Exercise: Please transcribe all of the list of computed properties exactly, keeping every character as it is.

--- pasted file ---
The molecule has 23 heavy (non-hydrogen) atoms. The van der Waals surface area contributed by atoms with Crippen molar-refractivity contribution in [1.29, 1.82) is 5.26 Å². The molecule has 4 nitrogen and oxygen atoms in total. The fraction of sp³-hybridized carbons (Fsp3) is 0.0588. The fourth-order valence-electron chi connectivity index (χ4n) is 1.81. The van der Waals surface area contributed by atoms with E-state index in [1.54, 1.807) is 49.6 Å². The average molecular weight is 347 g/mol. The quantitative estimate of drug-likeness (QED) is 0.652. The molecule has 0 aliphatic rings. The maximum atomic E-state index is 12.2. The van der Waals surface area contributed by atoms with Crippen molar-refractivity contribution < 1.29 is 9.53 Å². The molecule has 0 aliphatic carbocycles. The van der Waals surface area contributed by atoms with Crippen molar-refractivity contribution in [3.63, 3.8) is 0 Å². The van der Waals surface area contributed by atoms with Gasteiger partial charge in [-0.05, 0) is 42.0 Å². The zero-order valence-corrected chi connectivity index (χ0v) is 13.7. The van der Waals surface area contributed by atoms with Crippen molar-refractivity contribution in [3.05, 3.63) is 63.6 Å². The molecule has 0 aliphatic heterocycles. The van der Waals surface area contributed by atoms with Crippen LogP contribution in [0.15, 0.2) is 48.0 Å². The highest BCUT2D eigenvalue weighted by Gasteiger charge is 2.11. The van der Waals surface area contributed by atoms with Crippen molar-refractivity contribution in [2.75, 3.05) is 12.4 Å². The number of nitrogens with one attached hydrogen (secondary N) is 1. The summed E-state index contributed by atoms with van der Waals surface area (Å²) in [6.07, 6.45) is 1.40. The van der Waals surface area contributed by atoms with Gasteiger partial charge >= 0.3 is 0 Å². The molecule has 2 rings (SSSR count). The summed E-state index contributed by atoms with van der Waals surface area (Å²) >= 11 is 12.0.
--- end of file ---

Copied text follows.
The molecule has 23 heavy (non-hydrogen) atoms. The van der Waals surface area contributed by atoms with Crippen molar-refractivity contribution in [1.29, 1.82) is 5.26 Å². The molecule has 4 nitrogen and oxygen atoms in total. The fraction of sp³-hybridized carbons (Fsp3) is 0.0588. The fourth-order valence-electron chi connectivity index (χ4n) is 1.81. The van der Waals surface area contributed by atoms with E-state index in [1.54, 1.807) is 49.6 Å². The average molecular weight is 347 g/mol. The quantitative estimate of drug-likeness (QED) is 0.652. The molecule has 0 aliphatic rings. The maximum atomic E-state index is 12.2. The van der Waals surface area contributed by atoms with Crippen molar-refractivity contribution < 1.29 is 9.53 Å². The molecule has 0 aliphatic carbocycles. The van der Waals surface area contributed by atoms with Crippen molar-refractivity contribution in [3.63, 3.8) is 0 Å². The van der Waals surface area contributed by atoms with Gasteiger partial charge in [-0.05, 0) is 42.0 Å². The zero-order valence-corrected chi connectivity index (χ0v) is 13.7. The van der Waals surface area contributed by atoms with Crippen molar-refractivity contribution in [3.05, 3.63) is 63.6 Å². The molecule has 0 aliphatic heterocycles. The van der Waals surface area contributed by atoms with Crippen LogP contribution in [0.15, 0.2) is 48.0 Å². The highest BCUT2D eigenvalue weighted by Gasteiger charge is 2.11. The van der Waals surface area contributed by atoms with Crippen molar-refractivity contribution in [2.75, 3.05) is 12.4 Å². The number of nitrogens with one attached hydrogen (secondary N) is 1. The summed E-state index contributed by atoms with van der Waals surface area (Å²) in [6.07, 6.45) is 1.40. The van der Waals surface area contributed by atoms with Gasteiger partial charge >= 0.3 is 0 Å². The molecule has 2 rings (SSSR count). The summed E-state index contributed by atoms with van der Waals surface area (Å²) >= 11 is 12.0.